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This eBook from the Gutenberg Project consists of approximately 351 pages of information about The Damnation of Theron Ware.

“Come with me,” whispered the tall girl with the parasol to Theron; and he found himself pushing along in her wake until they intercepted the priest just outside the bedroom door.  She touched Father Forbes on the arm.

“Just to tell you that I am here,” she said.  The priest nodded with a grave face, and passed into the other room.  In a minute or two the workmen, Mrs. MacEvoy, and her helper came out, and the door was shut behind them.

“He is making his confession,” explained the young lady.  “Stay here for a minute.”

She moved over to where the woman of the house stood, glum-faced and tearless, and whispered something to her.  A confused movement among the crowd followed, and out of it presently resulted a small table, covered with a white cloth, and bearing on it two unlighted candles, a basin of water, and a spoon, which was brought forward and placed in readiness before the closed door.  Some of those nearest this cleared space were kneeling now, and murmuring a low buzz of prayer to the click of beads on their rosaries.

The door opened, and Theron saw the priest standing in the doorway with an uplifted hand.  He wore now a surplice, with a purple band over his shoulders, and on his pale face there shone a tranquil and tender light.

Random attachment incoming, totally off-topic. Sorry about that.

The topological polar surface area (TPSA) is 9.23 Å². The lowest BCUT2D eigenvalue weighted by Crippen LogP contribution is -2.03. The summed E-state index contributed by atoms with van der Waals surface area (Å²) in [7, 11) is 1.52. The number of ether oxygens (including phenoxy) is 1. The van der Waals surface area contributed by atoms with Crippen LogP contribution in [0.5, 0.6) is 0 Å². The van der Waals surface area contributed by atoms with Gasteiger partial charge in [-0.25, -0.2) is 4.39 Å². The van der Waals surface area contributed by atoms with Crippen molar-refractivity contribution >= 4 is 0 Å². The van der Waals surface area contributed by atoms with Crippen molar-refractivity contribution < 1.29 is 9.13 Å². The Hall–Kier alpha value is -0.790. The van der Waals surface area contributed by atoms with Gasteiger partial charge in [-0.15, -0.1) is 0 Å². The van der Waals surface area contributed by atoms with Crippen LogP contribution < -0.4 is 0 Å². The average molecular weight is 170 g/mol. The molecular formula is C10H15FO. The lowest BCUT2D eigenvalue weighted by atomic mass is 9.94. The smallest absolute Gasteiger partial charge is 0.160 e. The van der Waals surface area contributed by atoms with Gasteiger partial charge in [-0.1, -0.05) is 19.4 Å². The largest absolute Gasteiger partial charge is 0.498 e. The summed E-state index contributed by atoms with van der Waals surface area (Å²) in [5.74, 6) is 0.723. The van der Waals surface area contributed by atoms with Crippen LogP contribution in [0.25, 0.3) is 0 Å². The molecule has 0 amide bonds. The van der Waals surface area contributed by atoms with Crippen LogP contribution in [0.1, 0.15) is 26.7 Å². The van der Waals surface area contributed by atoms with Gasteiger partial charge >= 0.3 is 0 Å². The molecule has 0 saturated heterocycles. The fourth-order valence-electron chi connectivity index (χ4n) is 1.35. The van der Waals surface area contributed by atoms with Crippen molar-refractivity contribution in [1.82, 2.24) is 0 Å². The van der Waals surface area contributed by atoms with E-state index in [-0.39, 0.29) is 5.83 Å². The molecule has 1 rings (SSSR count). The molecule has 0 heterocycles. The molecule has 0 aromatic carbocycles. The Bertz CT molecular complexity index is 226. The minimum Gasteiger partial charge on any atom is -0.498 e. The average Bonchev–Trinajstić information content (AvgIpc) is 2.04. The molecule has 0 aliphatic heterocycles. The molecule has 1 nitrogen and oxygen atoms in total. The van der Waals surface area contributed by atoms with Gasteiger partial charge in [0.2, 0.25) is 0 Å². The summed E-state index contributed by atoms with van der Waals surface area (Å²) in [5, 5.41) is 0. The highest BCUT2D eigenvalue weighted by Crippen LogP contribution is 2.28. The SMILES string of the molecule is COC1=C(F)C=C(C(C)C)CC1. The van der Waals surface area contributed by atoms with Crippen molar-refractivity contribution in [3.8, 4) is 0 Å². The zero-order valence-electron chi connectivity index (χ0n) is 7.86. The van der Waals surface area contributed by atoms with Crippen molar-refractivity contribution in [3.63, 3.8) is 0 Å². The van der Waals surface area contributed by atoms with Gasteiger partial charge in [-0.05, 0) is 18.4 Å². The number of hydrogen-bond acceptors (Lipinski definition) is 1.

One of the workmen fetched from the stove a brand, lighted the two candles, and bore the table with its contents into the bedroom.  The young woman plucked Theron’s sleeve, and he dumbly followed her into the chamber of death, making one of the group of a dozen, headed by Mrs. MacEvoy and her children, which filled the little room, and overflowed now outward to the street door.  He found himself bowing with the others to receive the sprinkled holy water from the priest’s white fingers; kneeling with the others for the prayers; following in impressed silence with the others the strange ceremonial by which the priest traced crosses of holy oil with his thumb upon the eyes, ears, nostrils, lips, hands, and feet of the dying man, wiping off the oil with a piece of cotton-batting each time after he had repeated the invocation to forgiveness for that particular sense.  But most of all he was moved by the rich, novel sound of the Latin as the priest rolled it forth in the asperges me, Domine, and MISEREATUR VESTRI OMNIPOTENS Deus, with its soft Continental vowels and liquid R’s.  It seemed to him that he had never really heard Latin before.  Then the astonishing young woman with the red hair declaimed the confiteor, vigorously and with a resonant distinctness of enunciation.  It was a different Latin, harsher and more sonorous; and while it still dominated the murmured undertone of the other’s prayers, the last moment came.

Theron had stood face to face with death at many other bedsides; no other final scene had stirred him like this.  It must have been the girl’s Latin chant, with its clanging reiteration of the great names—­Beatum MICHAELEM ARCHANGELUM, Beatum JOANNEM BAPTISTAM, SANCTOS APOSTOLOS PETRUM et PAULUM—­invoked with such proud confidence in this squalid little shanty, which so strangely affected him.

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